Hemangioma Signs and symptoms

Hemangioma Signs and symptoms, hemangioma is a birthmark that appears as a bright red patch or a nodule of extra blood vessels in the skin. It grows during the first year of life, and then recedes over time. A hemangioma is usually benign and isn't associated with other medical conditions.

Most often hemangioma doesn't require treatment. By age 10, a child who had a hemangioma in infancy usually has little visible trace of the growth.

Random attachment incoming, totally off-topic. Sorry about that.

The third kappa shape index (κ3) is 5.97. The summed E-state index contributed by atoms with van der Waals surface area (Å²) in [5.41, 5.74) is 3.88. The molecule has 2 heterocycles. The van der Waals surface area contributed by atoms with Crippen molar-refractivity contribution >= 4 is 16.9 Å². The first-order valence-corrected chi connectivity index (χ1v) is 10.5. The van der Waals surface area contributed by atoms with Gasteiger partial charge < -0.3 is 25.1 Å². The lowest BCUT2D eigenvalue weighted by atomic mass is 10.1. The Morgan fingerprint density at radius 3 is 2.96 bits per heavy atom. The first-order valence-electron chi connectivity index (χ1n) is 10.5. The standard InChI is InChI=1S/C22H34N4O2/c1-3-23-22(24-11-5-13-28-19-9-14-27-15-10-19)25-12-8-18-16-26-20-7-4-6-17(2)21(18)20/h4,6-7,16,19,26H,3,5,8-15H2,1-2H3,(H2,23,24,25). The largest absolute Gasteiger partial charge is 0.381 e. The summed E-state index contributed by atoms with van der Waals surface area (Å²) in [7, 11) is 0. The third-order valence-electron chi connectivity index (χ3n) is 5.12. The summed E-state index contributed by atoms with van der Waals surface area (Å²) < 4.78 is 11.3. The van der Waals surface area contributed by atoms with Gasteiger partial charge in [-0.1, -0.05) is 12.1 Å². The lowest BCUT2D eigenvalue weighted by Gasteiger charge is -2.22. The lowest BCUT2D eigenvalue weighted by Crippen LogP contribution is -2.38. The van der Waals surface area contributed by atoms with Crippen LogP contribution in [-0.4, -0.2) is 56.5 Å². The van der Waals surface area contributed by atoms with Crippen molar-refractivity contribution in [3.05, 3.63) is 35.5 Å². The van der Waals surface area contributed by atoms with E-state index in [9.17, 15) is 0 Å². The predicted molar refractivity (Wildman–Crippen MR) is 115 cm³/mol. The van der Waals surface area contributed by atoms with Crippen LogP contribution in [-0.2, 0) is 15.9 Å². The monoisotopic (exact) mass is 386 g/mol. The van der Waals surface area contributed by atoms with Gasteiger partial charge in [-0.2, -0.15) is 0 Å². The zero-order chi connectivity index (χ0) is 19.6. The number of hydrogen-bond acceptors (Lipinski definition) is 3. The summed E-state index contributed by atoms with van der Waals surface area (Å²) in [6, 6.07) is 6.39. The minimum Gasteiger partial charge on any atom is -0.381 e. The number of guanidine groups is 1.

Signs and symptoms: Hemangioma are connected to the circulatory system and filled with blood. The appearance depends on location. If they are on the surface of the skin, they are reminiscent of a ripe strawberry; however, if they are just under the skin they present as a bluish swelling. Sometimes they grow in internal organs such as the liver or larynx. In most cases, hemangiomas will disappear over time. Some are formed during gestation; the most common are not congenital, but appear during the first few weeks of life. They are often initially misdiagnosed as a scratch or bruise; but the correct diagnosis becomes obvious with further growth. Typically, at the earliest phase in a superficial lesion, one will see a bluish red area with obvious blood vessels and surrounding pallor. Sometimes they present as a flat red or pink area. Hemangiomas are the most common childhood tumor, occurring in approximately ten percent of Caucasians, and are less prevalent in other ethnicities. Females are three to five times as likely to have hemangiomas as males. Hemangiomas are also more common in twin pregnancies. Approximately 80% are located on the face and neck, with the next most prevalent location being the liver.

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